Despite My Bipolar Disorder, I'm Not Afraid of Becoming a Parent


I live with a diagnosis of bipolar disorder. And I am not afraid to become a parent one day. Here’s why.

I have heard time and time again that deciding to have children while living with a mental illness is hard and irresponsible — that it just should not happen. While I definitely respect people’s own choices about deciding to have children (or not), I personally believe my illness and the experiences I have gone through will make me a better parent instead of the opposite.

I have seen my own parents raise five children. I have four younger siblings. While neither of them have never been diagnosed with a mental health disorder, watching their strength, no matter what life would throw at them, gave me faith I can overcome almost anything in life. Both of my parents have given me great tools to walk my own path in life. It wasn’t perfect, and it still isn’t. But I know in my heart they did the best they could with what they had. And I accept the good and the bad they have given me as a legacy.

It is true I have not always felt this way. But I do not see why I should refrain myself from having the same dreams and aspirations as anyone else just because I live with a diagnosis. I refuse to not even consider trying. I refuse to see myself as doomed.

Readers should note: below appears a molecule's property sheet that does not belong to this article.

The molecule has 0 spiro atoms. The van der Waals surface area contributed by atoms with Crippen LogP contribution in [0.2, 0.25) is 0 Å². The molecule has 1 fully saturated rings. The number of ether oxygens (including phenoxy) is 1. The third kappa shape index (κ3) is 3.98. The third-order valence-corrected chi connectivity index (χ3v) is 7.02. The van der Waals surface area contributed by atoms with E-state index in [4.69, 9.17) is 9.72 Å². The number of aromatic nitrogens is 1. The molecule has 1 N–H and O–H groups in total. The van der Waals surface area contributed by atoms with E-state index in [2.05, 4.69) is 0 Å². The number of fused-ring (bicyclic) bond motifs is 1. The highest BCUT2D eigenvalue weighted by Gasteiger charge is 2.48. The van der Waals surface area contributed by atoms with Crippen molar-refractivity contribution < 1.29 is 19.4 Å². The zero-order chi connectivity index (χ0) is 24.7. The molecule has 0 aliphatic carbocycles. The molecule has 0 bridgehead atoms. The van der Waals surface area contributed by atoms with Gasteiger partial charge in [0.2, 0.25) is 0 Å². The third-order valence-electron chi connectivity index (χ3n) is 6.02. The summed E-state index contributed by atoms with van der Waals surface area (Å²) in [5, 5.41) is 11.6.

My disorder does not define me. I am not bipolar, I live with a diagnosis of bipolar disorder. And I have clear memories of the child and the teenager I once was — a person I’d give a big hug today because she was such in distress. I made a promise to myself to always remember that kid. Because I recall feeling even more hopeless whenever an adult would dismiss my feelings simply because I was not 40 years old. I made a promise to always remember so I cannot forget where I came from and the path I have taken over the last few years.

Now that I am managing my illness, I keep in mind that I must never take my mental health for granted. I have learned to know myself and recognize the red flags, my red flags. I know my strengths, my ability to ask for help and more importantly what makes me more vulnerable. I know who I am. It has been a long process, and it is never-ending. But I have never felt more solid, calm, loved and happier than I do now. In the past few years, I have taken the time to do anything I wanted to do. I have decided I did not want to live my life for anyone else but me.

If life gives me the blessing of having a kid one day, I hope if I embody everything I have just explained to you, I can be a great example and a great mother. That my disorder will make me more sensitive, alert and actually more capable. From the bottom of my heart, that’s what I want to believe.

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